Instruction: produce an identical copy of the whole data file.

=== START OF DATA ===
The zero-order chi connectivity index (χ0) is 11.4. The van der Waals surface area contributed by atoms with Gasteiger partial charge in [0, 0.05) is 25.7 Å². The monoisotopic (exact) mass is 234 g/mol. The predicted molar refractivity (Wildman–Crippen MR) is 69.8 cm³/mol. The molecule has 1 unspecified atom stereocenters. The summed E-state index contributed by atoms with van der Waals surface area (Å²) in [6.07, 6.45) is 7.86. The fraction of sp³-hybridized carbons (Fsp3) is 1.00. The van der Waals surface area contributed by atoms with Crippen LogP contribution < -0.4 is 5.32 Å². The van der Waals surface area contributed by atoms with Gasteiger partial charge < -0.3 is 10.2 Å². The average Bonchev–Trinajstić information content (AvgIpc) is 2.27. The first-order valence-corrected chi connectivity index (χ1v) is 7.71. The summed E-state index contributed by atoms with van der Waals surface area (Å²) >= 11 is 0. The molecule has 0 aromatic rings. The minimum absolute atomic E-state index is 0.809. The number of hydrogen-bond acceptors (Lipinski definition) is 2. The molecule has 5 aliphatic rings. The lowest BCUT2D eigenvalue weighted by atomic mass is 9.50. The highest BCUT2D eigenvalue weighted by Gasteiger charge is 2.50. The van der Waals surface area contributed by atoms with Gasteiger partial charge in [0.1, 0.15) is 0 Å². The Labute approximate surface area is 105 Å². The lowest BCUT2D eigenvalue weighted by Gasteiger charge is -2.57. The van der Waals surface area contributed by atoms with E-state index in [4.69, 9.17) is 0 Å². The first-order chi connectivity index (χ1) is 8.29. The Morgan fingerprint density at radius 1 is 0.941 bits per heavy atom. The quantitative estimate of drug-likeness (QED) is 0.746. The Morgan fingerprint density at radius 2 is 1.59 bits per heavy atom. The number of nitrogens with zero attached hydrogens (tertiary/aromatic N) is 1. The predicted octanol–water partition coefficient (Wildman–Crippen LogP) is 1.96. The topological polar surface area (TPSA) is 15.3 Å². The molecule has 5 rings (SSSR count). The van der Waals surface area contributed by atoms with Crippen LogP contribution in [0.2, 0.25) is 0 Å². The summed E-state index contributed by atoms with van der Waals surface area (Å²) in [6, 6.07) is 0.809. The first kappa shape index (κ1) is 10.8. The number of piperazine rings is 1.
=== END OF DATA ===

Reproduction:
The zero-order chi connectivity index (χ0) is 11.4. The van der Waals surface area contributed by atoms with Gasteiger partial charge in [0, 0.05) is 25.7 Å². The monoisotopic (exact) mass is 234 g/mol. The predicted molar refractivity (Wildman–Crippen MR) is 69.8 cm³/mol. The molecule has 1 unspecified atom stereocenters. The summed E-state index contributed by atoms with van der Waals surface area (Å²) in [6.07, 6.45) is 7.86. The fraction of sp³-hybridized carbons (Fsp3) is 1.00. The van der Waals surface area contributed by atoms with Crippen LogP contribution < -0.4 is 5.32 Å². The van der Waals surface area contributed by atoms with Gasteiger partial charge < -0.3 is 10.2 Å². The average Bonchev–Trinajstić information content (AvgIpc) is 2.27. The first-order valence-corrected chi connectivity index (χ1v) is 7.71. The summed E-state index contributed by atoms with van der Waals surface area (Å²) >= 11 is 0. The molecule has 0 aromatic rings. The minimum absolute atomic E-state index is 0.809. The number of hydrogen-bond acceptors (Lipinski definition) is 2. The molecule has 5 aliphatic rings. The lowest BCUT2D eigenvalue weighted by atomic mass is 9.50. The highest BCUT2D eigenvalue weighted by Gasteiger charge is 2.50. The van der Waals surface area contributed by atoms with Gasteiger partial charge in [0.1, 0.15) is 0 Å². The Labute approximate surface area is 105 Å². The lowest BCUT2D eigenvalue weighted by Gasteiger charge is -2.57. The van der Waals surface area contributed by atoms with E-state index in [4.69, 9.17) is 0 Å². The first-order chi connectivity index (χ1) is 8.29. The Morgan fingerprint density at radius 1 is 0.941 bits per heavy atom. The quantitative estimate of drug-likeness (QED) is 0.746. The Morgan fingerprint density at radius 2 is 1.59 bits per heavy atom. The number of nitrogens with zero attached hydrogens (tertiary/aromatic N) is 1. The predicted octanol–water partition coefficient (Wildman–Crippen LogP) is 1.96. The topological polar surface area (TPSA) is 15.3 Å². The molecule has 5 rings (SSSR count). The van der Waals surface area contributed by atoms with Crippen LogP contribution in [0.2, 0.25) is 0 Å². The summed E-state index contributed by atoms with van der Waals surface area (Å²) in [6, 6.07) is 0.809. The first kappa shape index (κ1) is 10.8. The number of piperazine rings is 1.